Twisting It Up.jpg“Twisting It Up” by torbakhopper / Creative Commons

Abdula Greene, Civil Rights, Family & Criminal Lawyer:

I liked your article. I’m glad it pointed out that one can be a feminist and still embrace being either a working woman or a homemaker. Too often women are categorizing and excluding other women based on their political or religious beliefs. To me, being a feminist means not being afraid to accept a man’s help or compliment and to enjoy being a woman, knowing that I deserve to be treated equally in employment and status and not being afraid to acknowledge that there are just some things I’d rather leave to men! As to your second question, it is too complex to answer in this short format [a Facebook neighborhood group]. However, to sum up my answer to your second question, white women and black women have different issues. It would be a great task.

A writer and educator who wishes to remain anonymous:

Well, as a woman of color born from women who’ve had to be mothers/providers/friends/etc, feminism for me and my two daughters (who are half white/half black and identify themselves as girls no color attached because they’re still too young to understand), it’s being able to be independent and most importantly able and comfortable with charting one’s own path as you see fit. Feminism is being able to speak out on what you believe in and stand firmly in your truth. My daughters are young, but in our house I believe in giving power to their voices and concerns and supporting everyone – even if you don’t believe in their beliefs or choices. No one has the right over anyone else to make THEIR choices.

Gosh, I really don’t know [how to create a more inclusive movement]. I think it’s important to remember that for women of color, there is always extra work involved. As a woman, no matter your shape, size, education level there is always that need to prove that you are good enough for whatever it is that you want to achieve. For women of color, there is an extra layer – to have to prove yourself because not only are you a woman – you’re a woman of color. Just be open-minded as everyone’s struggle is different.


jessicamingusJessica Mingus, Social worker, Educator, Writer and Founder of In Our Own Skin (pictured left):

In my opinion, “mainstream” feminism has become interchangeable with advancing the priorities of white, cis-gendered, able-bodied women with economic privilege. Countless women’s realities don’t fit within that framework. Because that feminist ideology is underwritten by so many sources of privilege, it gets treated as if it’s the definition of feminism. Let me be clear: Feminism with white supremacy floating around unchecked will not heal what ails us.

Do I consider myself a feminist? Yes. But do I treat it like it’s the single most important component of my politics? No. Patriarchy is everywhere, everyday and I butt up against it everywhere, everyday. But feminism is incomplete unless it incorporates how race, class, sexual orientation, ability, age, nationality, culture, religion impact our experience as women.  Feminism can’t be concerned only with gender. Intersectionality is critical.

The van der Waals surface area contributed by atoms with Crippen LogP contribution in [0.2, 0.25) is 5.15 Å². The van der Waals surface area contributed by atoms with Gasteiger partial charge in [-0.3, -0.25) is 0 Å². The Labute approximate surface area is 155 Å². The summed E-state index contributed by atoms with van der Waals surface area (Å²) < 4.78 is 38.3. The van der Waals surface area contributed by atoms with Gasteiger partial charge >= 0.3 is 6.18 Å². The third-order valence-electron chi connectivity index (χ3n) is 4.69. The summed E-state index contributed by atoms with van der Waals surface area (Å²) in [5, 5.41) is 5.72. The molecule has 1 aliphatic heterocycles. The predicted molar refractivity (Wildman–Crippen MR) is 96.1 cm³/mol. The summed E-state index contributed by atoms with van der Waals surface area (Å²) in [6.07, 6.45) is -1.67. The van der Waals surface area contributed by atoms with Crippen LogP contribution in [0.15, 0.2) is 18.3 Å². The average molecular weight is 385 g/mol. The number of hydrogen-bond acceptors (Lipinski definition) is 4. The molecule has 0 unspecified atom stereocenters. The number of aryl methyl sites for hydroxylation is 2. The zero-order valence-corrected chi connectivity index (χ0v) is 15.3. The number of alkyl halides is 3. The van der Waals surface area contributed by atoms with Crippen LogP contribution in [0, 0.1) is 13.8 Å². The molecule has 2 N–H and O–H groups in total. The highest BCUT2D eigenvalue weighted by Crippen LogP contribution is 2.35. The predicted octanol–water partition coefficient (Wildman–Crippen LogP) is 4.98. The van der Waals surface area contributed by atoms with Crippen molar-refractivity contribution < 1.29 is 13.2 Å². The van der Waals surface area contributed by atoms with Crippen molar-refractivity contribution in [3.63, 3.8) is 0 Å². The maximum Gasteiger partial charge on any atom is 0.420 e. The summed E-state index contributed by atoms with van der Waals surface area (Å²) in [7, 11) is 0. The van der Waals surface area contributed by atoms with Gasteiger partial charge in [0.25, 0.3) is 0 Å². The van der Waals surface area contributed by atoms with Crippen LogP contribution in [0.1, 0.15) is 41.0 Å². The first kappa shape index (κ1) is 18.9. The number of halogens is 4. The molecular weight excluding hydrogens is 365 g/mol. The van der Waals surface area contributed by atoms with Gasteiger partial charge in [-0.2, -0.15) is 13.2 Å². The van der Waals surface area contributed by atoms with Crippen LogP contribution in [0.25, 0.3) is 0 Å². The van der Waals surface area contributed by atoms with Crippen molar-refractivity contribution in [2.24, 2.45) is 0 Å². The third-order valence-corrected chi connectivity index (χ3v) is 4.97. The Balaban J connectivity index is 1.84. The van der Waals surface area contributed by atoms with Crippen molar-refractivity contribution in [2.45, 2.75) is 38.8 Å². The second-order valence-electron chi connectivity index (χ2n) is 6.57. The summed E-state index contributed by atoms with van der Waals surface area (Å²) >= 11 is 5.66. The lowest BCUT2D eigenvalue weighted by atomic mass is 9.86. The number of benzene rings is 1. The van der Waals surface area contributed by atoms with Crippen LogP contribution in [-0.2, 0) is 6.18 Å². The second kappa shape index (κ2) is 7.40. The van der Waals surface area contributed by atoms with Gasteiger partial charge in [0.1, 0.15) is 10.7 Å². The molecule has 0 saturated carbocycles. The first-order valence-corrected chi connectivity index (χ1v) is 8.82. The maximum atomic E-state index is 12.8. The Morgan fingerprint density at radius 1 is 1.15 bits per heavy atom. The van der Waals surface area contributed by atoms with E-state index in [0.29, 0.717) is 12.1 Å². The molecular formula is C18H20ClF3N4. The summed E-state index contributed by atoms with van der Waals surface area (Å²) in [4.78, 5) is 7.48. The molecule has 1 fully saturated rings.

Some of the most harmful racial microaggressions I’ve experienced came from straight, white cis-gendered women who waved the feminism flag with deep pride but had no critical consciousness when it came to their race and class bias. The more I have reflected on those experiences, I came to see that the feminist flag they waved so zealously was staked on whiteness and affluence.

My conception of “being a feminist” is propelled by Reverend Dr. Martin Luther King’s assertion that “injustice anywhere is a threat to justice everywhere.” I try to hold myself accountable to continually deepen my understanding of what real justice would look like and to ensure that my personal fight against the forms of oppression that impact my daily life doesn’t push aside, minimize, or otherwise silence other folks’ experiences of oppression and my responsibility to take that on in addition to what limits me.  I love Cornel West’s definition that “justice is what love looks like in public.” I try to evolve my politics with that core belief at the center.

feministfist.jpg“Feminist Fist” by Eva the Weaver  / Creative Commons

So, what’s my advice to white feminists to make a more inclusive movement? First and foremost, step back from that question and examine it. What’s so essential about “your” feminism that the goal is to bring everyone else inside that tent? Is white feminism a common denominator? No way.  I encourage white feminists to ask themselves what is it about holding on to this power of invitation, this sense of entitlement to define the terms? I want white feminists to talk less about how they can make everyone “feel more included in their movement” and unpack how “their” feminism adversely impacts all the women who aren’t inside that tent right now. I think the conversation about inclusion in feminism often winds up supporting rather than subverting other sorts of oppression. Can it be that your tent ain’t it? Where would we all meet if you challenged yourselves to move outside and join the rest of us?